You’re kind of getting me at a really crazy time, I mused to someone the other night as we waited for a table at a restaurant.  I had to lean in close to speak because it was crowded in there, a fact that was far more comforting than gazing over at a nearby table of eight where every single person was on his or her iPhone and not saying a single word to one another.  I don’t remember what his response was, but I guess I felt the important thing to do in the moment was to somehow apologize for not being quite myself.  He doesn’t know me well enough yet to know who I really am – most people don’t and they never will – but I suppose I wanted to remind myself that this feeling of being out of sorts and discombobulated will maybe pass.  Maybe I’ll be able to feel the effect of things that matter tomorrow or the day after that.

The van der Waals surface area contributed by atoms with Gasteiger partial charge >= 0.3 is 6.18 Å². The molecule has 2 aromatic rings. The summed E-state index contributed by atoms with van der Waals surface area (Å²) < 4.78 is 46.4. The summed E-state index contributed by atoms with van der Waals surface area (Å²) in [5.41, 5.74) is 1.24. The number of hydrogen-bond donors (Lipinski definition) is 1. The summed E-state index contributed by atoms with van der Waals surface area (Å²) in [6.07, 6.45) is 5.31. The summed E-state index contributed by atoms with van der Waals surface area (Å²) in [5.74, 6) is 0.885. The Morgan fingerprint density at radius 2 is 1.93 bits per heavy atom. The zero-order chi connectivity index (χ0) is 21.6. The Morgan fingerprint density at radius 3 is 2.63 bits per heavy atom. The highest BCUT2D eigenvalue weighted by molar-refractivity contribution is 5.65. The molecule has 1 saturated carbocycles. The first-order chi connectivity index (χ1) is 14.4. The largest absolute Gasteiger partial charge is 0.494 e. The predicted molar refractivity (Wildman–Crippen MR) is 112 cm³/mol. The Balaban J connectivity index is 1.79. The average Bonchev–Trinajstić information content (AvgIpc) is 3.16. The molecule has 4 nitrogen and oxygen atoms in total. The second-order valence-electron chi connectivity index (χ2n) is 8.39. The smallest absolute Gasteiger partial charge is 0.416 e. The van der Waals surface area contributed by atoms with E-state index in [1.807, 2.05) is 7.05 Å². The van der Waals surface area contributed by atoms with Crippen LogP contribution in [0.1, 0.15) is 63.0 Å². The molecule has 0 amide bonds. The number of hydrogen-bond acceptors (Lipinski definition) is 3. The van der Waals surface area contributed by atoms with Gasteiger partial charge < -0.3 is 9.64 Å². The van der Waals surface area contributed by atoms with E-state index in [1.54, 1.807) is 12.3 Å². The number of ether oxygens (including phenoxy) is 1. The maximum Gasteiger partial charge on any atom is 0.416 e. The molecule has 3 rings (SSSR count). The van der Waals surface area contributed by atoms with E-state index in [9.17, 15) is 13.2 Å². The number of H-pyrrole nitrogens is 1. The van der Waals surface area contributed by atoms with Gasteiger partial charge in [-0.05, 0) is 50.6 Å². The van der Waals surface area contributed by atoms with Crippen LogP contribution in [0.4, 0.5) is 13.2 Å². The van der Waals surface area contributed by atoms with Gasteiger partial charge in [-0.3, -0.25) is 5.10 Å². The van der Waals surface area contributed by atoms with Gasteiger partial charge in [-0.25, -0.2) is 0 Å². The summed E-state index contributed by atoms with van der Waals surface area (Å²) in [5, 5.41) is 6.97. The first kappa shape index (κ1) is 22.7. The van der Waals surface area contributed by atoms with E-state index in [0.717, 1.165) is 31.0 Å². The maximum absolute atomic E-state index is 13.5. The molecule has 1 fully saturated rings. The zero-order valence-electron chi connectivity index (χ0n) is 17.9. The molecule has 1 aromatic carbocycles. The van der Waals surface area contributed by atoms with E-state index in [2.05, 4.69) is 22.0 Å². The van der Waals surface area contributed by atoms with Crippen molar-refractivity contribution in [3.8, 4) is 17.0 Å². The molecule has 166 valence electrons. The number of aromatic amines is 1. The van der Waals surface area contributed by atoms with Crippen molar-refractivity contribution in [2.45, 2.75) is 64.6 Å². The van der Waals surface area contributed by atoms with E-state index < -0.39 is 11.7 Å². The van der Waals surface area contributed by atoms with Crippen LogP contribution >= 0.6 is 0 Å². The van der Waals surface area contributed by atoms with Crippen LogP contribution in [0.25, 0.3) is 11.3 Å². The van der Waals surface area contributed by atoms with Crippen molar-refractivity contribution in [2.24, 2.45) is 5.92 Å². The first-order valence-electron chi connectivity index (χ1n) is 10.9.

There are all of these hugely exciting things happening at the very same time that devastating events keep accumulating.  I’m sure these inconvenient combinations are probably just what it means to live life as a grown-up, but the realization of that truth doesn’t make it all feel any more soothing.  I’ve been feeling frightened a lot lately.  I’ve felt unsafe.  I had to literally beg someone not to finish a story that I knew would lead me to feel someone else’s pain because, at that very second, I knew I had reached my tolerance and to even take a tiny sip of someone else’s misery could lead to the kind of poisoning that would almost certainly destroy something inside of me I might never be able to get back.